The state of the art Rotherham Urgent and Emergency Care Centre saw South Yorkshire Police’s Designing Out Crime Officers working with the architects, Gilling Dod and The Rotherham NHS Foundation Trust, from the planning stages through to construction, to incorporate the appropriate crime prevention techniques and security into the development.
These measures included a safe and security-focused layout for the building and its immediate environment that enable natural surveillance; fixed furniture; state of the art digital CCTV and appropriate access control systems. The measures also include doors, windows and locks which meet the enhanced Police Preferred Specification Standards.
The unique nature of the development meant that the operational relationships had to be understood within the context of the existing hospital services, whilst working closely with the clinical teams to ensure that the design solution was clinically effective, safe and provided a much improved working environment for them. The design was also based on a thorough understanding of the journey the patient makes through the department, which varies depending on the means of arrival, the clinical condition and whether the patient is an adult or a child.
The £12.2 million Urgent and Emergency Care Centre is open for 24 hours a day, 365 days a year and has brought A&E facilities together with those of a former local walk-in centre.
In the three cases discussed, all security measures were considered carefully to be commensurate with the risk to the buildings and to complement the overall architectural vision. Whilst effective security is part and parcel of a development, it has to achieved with a genuine understanding of how patients, visitors and staff need to use the building and in a way that’s barely noticeable to members of the public.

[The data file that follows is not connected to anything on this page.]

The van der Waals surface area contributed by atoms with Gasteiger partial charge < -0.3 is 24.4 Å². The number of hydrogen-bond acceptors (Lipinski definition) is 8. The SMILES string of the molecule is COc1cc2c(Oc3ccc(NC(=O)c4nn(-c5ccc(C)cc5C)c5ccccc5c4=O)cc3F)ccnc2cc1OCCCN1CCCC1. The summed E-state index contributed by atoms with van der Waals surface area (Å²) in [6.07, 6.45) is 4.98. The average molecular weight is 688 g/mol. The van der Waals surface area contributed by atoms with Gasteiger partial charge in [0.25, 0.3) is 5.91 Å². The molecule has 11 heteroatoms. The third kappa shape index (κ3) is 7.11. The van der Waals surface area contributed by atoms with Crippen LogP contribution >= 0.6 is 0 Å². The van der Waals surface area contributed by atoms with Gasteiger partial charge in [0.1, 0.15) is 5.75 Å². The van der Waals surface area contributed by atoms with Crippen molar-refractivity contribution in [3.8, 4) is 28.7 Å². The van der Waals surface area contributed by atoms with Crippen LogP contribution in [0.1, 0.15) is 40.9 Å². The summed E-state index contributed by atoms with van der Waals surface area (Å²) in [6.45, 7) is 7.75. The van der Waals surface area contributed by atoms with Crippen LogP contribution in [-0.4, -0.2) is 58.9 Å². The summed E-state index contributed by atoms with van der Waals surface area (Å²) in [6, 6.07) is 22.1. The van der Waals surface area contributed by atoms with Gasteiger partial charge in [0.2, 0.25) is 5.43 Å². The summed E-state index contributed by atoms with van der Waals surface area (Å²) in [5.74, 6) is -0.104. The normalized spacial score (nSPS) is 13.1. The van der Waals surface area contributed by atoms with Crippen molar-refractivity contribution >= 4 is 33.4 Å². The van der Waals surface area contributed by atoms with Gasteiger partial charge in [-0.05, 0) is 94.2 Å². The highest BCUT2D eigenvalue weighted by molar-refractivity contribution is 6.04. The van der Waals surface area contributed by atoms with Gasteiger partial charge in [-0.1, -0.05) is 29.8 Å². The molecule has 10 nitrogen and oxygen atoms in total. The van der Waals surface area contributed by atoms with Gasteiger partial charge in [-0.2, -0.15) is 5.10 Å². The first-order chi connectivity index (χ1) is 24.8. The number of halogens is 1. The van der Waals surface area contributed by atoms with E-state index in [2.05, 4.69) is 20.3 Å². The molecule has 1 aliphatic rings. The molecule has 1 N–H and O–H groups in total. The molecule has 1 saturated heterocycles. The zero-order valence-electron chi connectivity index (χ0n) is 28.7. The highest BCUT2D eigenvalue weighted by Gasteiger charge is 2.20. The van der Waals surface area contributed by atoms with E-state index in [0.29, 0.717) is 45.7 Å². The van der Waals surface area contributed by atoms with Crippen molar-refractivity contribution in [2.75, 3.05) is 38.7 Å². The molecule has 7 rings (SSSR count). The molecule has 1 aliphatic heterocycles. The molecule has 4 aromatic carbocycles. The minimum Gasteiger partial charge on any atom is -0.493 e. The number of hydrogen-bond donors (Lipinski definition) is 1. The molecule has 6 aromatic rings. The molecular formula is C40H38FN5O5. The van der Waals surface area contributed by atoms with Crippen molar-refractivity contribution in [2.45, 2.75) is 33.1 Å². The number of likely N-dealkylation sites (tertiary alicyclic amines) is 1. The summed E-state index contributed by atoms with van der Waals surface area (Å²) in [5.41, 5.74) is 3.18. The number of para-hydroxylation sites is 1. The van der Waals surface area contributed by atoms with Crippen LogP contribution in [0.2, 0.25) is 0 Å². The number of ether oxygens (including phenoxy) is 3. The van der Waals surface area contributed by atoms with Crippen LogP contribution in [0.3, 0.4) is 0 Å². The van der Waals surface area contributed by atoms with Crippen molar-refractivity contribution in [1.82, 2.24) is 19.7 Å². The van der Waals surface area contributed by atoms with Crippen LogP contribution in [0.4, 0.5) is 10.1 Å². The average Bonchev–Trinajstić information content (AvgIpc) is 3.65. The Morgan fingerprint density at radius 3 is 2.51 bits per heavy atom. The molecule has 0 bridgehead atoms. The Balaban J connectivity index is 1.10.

Part of Police Crime Prevention Initiatives portfolio, Secured by Design was created in 1989 following the housing boom of the 1960s-1980s when there was a huge and urgent demand for housing, with estates being built quickly and often cheaply without any basic security. In response, the Police Service set up Secured by Design to combat this significant rise in burglary. Since then, more than one million homes and commercial properties have been built to SBD requirements across the UK, resulting in reductions in crimes such as burglary of up to 87%. These are sustainable reductions each and every year.
Secured by Design has produced a series of authoritative Design Guides to assist the building, design and construction industry to incorporate security into developments. These have been constantly updated over the years to keep pace with changing patterns of criminal behaviour, advances in building design and new technology and are available to view and download for free online.
This article was published in the August 2021 edition of Security Journal UK. Pick up your FREE digital copy on the link here